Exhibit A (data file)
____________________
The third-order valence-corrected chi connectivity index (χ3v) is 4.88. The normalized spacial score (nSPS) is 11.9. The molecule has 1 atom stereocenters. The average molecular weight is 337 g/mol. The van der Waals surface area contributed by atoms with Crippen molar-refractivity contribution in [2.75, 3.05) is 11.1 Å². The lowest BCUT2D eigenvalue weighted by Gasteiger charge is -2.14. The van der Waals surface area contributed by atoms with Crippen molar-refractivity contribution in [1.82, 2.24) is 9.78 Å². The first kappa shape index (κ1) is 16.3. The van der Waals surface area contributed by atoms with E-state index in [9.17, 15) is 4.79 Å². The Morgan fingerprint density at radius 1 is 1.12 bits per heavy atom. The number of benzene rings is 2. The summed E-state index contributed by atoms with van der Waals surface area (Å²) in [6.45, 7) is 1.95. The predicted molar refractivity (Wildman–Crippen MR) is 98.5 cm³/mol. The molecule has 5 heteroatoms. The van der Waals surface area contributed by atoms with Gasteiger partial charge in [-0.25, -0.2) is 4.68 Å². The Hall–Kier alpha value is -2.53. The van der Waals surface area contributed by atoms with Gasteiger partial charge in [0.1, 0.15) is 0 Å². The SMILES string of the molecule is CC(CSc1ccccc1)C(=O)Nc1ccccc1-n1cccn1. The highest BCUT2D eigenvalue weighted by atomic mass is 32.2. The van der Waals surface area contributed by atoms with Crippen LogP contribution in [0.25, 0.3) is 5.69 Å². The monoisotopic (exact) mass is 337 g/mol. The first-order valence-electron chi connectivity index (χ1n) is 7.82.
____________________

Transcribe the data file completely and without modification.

The third-order valence-corrected chi connectivity index (χ3v) is 4.88. The normalized spacial score (nSPS) is 11.9. The molecule has 1 atom stereocenters. The average molecular weight is 337 g/mol. The van der Waals surface area contributed by atoms with Crippen molar-refractivity contribution in [2.75, 3.05) is 11.1 Å². The lowest BCUT2D eigenvalue weighted by Gasteiger charge is -2.14. The van der Waals surface area contributed by atoms with Crippen molar-refractivity contribution in [1.82, 2.24) is 9.78 Å². The first kappa shape index (κ1) is 16.3. The van der Waals surface area contributed by atoms with E-state index in [9.17, 15) is 4.79 Å². The Morgan fingerprint density at radius 1 is 1.12 bits per heavy atom. The number of benzene rings is 2. The summed E-state index contributed by atoms with van der Waals surface area (Å²) in [6.45, 7) is 1.95. The predicted molar refractivity (Wildman–Crippen MR) is 98.5 cm³/mol. The molecule has 5 heteroatoms. The van der Waals surface area contributed by atoms with Gasteiger partial charge in [-0.25, -0.2) is 4.68 Å². The Hall–Kier alpha value is -2.53. The van der Waals surface area contributed by atoms with Gasteiger partial charge in [0.1, 0.15) is 0 Å². The SMILES string of the molecule is CC(CSc1ccccc1)C(=O)Nc1ccccc1-n1cccn1. The highest BCUT2D eigenvalue weighted by atomic mass is 32.2. The van der Waals surface area contributed by atoms with Crippen LogP contribution in [0.25, 0.3) is 5.69 Å². The monoisotopic (exact) mass is 337 g/mol. The first-order valence-electron chi connectivity index (χ1n) is 7.82.